It’s not surprising to see a split in Labour ranks over the Trans Pacific Partnership.
Phil Goff under Helen Clark’s government had quite a bit to do with initiating the TPPA.
Helen Clark recently said:
“What always haunts one as a New Zealand prime minister is, will there be a series of trade blocs developed that you’re not part of? Because that is unthinkable for New Zealanders, an export-oriented, small trading nation.”
“So of course New Zealand has to be in on the action with a [TPPA] and go for the very best deal it can.”
Labour leader Andrew Little has been sort of saying he opposes the TPPA, or at least parts of it, and that he would breach the agreement if it comes into force and he is Prime Minister.
One News last night (partial transcript from video, source Anthony Robins):
Labour finally confirms it’s opposed to controversial TPPA
[Little] “I don’t support it, we don’t support it”
[Little] “Very difficult as it is for us as a party that for 80 years has supported for, championed and advanced the cause of free trade, we see an agreement that cuts right across the rights of New Zealand citizens…”
[Vance] “Plus Andrew Little points to US university analysis which predicts the deal will lead to between 5,000 and 6,000 jobs lost in New Zealand by 2025. The report also estimates GDP growth of less than 0.8% again by 2025.
Grant Robertson has been sort of saying he opposes the TPPA at meetings this week that strongly oppose the TPPA signing, at least giving the impression Labour opposes the signing.
Today the Herald reports MPs break ranks on TPP.
Two senior Labour MPs have broken ranks with the party line and declared their support for the Trans Pacific Partnership (TPP), amid rumours that at least one, Phil Goff, could cross the floor of Parliament to vote with National if Labour opposes enabling legislation.
The issue was hotly debated at the Labour caucus retreat in Wairarapa this week.
Mr Goff, a former leader and former Trade Minister and now an Auckland mayoral candidate, and David Shearer, also a former Labour leader, last night told theHerald they both still supported the TPP.
It is no surprise that Goff and Shearer support the TPPA. The only slight surprise is the timing of them coming out in support.
Mr Goff said the deal should be signed.
Mr Goff did not blatantly criticise Labour’s position. But he effectively dismissed that view and the suggestion that Labour would not be able to prevent foreign investors buying New Zealand residential property.
“Every time you sign any international agreement you give away a degree of your sovereignty.” He cited the China free trade deal negotiated when he was Trade Minister.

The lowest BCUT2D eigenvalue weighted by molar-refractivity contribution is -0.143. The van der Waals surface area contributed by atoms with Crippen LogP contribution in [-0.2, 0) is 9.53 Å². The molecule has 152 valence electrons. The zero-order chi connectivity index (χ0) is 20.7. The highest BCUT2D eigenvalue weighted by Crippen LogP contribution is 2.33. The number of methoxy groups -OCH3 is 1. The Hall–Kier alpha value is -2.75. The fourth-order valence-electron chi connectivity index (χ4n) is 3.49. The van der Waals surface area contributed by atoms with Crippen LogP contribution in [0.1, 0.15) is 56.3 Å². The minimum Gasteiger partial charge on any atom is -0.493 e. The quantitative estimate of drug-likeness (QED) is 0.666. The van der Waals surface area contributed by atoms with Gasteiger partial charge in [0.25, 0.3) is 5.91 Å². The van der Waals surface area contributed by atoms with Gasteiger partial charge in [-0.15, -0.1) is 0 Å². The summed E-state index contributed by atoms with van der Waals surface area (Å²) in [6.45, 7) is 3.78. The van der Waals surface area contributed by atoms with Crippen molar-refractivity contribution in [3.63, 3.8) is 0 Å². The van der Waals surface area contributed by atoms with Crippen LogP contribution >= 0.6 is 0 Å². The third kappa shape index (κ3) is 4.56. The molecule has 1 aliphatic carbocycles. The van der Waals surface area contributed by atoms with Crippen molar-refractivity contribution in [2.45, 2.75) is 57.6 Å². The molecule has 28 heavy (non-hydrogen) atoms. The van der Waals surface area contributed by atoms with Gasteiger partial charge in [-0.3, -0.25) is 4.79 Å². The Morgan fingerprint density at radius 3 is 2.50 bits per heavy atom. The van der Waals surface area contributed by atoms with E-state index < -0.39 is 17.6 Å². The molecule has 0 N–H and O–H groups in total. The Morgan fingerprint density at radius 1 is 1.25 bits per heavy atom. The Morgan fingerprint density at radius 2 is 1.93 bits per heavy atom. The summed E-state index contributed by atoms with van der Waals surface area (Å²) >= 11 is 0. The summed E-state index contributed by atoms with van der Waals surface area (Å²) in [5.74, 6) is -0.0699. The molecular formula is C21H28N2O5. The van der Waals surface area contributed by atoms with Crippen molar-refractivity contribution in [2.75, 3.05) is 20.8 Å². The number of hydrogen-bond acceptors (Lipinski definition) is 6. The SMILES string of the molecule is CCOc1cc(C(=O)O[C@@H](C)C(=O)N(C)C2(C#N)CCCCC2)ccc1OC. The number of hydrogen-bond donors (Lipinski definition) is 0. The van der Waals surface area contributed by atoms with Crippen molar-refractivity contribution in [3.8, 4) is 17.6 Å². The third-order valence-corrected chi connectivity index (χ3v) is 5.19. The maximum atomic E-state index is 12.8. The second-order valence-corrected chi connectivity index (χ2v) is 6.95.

“We gave up the sovereign right to impose tariffs against China when we signed up to the China free trade agreement. But it came with quid pro quos. China gave up its right to impose huge tariffs on us.
“That’s what an international agreement is; it’s an agreement to follow a particular course of action and a limitation on your ability to take action against the other country.
“You have the ultimate right of sovereignty that you can back out of an agreement – with all the cost that that incurs.”
That’s the realities of international agreements, something that Little and Robertson seem oblivious too, unless they are playing the different sides of the debate.
Mr Shearer told the Herald that his position on the TPP was unchanged and “certainly after reading the NIA [national interest analysis]” that was to support the deal.
Mr Shearer would not comment on whether he would cross the floor.
Little has responded:
Labour leader Andrew Little told the Herald last night that Labour would support tariff-reducing legislation but would oppose any measures if they undermined sovereignty, expressly the issue of selling houses to foreigners, and anything that allowed foreigners to have a say on New Zealand laws.
“As a caucus we don’t support the TPPA in its current form.”
Mr Little said Mr Goff had made his view known to him and to the caucus and they understood his position because he was close to the TPP.
He said the issue of crossing the floor was a matter for future discussion.
Asked if there would be any consequences for Mr Goff and Mr Shearer for supporting the TPP, he said there was an understanding about Mr Goff.
I guess the ‘understanding’ is Goff hopes to win the mayoralty later this year so Little has little control over what he says.
Goff may like to leave Parliament with a legacy of playing a significant role in enabling the TPPA.
“Anybody else in caucus, that’ll be a matter for myself and/or caucus.”
There’s likely to be others in the Labour caucus who have at least some problems with Little’s and Robertson’s stances on the TPPA.
Little was praised last year for apparently mending a split caucus, or at least keeping any differences out of public sight.
It appears that Labour have joined others in trying to use the TPPA as a wedge between National and the opposition, and also a Maori wedge.
But the wedge may end up causing a self inflicted split amongst themselves. Little has created a very difficult situation for himself and for Labour. I presume he will have seen this coming. It was inevitable.